After the acquisition of Flickr by Yahoo, Caterina Fake, the co-founder of Flickr took a job at Yahoo!, running the Technology Development group, known for its Hack Yahoo! program and for Brickhouse, a rapid development environment for new products in 2005. Fake and her co-founder husband resigned from Yahoo within three years as Yahoo was unable to create an environment to help them address new product challenges. Caterina soon started her own venture Hunch which was later sold to eBay. Caterina later also became one of the key people behind Etsy.
Many of us will like to believe this is an exclusive Silicon Valley phenomenon where many Facebook, Apple, Netflix, and Google (FANG) employees are leaving their job after saving significant money for few years and starting or partnering on new ventures. While this is definitely true for all those lucky and skilled employees in the Valley, the phenomenon is rather global.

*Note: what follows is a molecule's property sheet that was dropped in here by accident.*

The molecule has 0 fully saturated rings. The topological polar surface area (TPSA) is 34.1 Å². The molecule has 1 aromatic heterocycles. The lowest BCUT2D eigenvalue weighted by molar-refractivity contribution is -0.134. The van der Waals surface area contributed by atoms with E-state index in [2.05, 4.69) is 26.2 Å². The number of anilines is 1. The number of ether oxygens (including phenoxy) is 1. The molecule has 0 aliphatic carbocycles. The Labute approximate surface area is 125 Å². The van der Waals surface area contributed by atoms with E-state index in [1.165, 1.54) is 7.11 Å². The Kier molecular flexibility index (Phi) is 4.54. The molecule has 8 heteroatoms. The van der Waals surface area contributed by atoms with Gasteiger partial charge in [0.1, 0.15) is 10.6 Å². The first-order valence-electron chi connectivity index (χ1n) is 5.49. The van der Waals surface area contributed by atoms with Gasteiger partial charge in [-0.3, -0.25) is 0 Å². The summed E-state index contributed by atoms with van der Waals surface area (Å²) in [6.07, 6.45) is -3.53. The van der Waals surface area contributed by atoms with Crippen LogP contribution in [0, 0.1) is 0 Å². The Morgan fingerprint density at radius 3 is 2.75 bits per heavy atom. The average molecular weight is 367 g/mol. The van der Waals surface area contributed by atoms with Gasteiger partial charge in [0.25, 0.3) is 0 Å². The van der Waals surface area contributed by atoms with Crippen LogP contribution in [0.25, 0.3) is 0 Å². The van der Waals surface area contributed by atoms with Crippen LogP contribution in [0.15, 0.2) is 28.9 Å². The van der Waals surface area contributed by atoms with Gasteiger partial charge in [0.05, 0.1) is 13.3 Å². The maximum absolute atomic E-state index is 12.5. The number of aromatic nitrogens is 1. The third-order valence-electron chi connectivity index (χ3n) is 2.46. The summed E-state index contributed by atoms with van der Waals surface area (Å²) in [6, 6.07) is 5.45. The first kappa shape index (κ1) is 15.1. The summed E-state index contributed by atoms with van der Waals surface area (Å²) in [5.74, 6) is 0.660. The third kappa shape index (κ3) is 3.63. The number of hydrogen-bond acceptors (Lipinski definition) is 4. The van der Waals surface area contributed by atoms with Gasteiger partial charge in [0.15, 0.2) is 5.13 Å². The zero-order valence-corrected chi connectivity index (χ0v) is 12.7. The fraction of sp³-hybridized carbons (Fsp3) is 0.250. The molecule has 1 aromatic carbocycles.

Though the corporate profits have surged in the last few years, wages are at their lowest in the last 65 years in North America, leading many enterprising employees to grow their own ventures. Many of our former colleagues (who are truly multipotentialites) across the world have left their job, after finding no more avenues to learn and do new things in their existing companies. They have started their own firms, gave life to new ideas, or joined other firms, learned a new set of skills, and moved on. These culture brokers, who are adept in working at the seams of many disciplines, are sought out by the competitors, and given the right opportunity, they could easily shape new awe-inspiring businesses.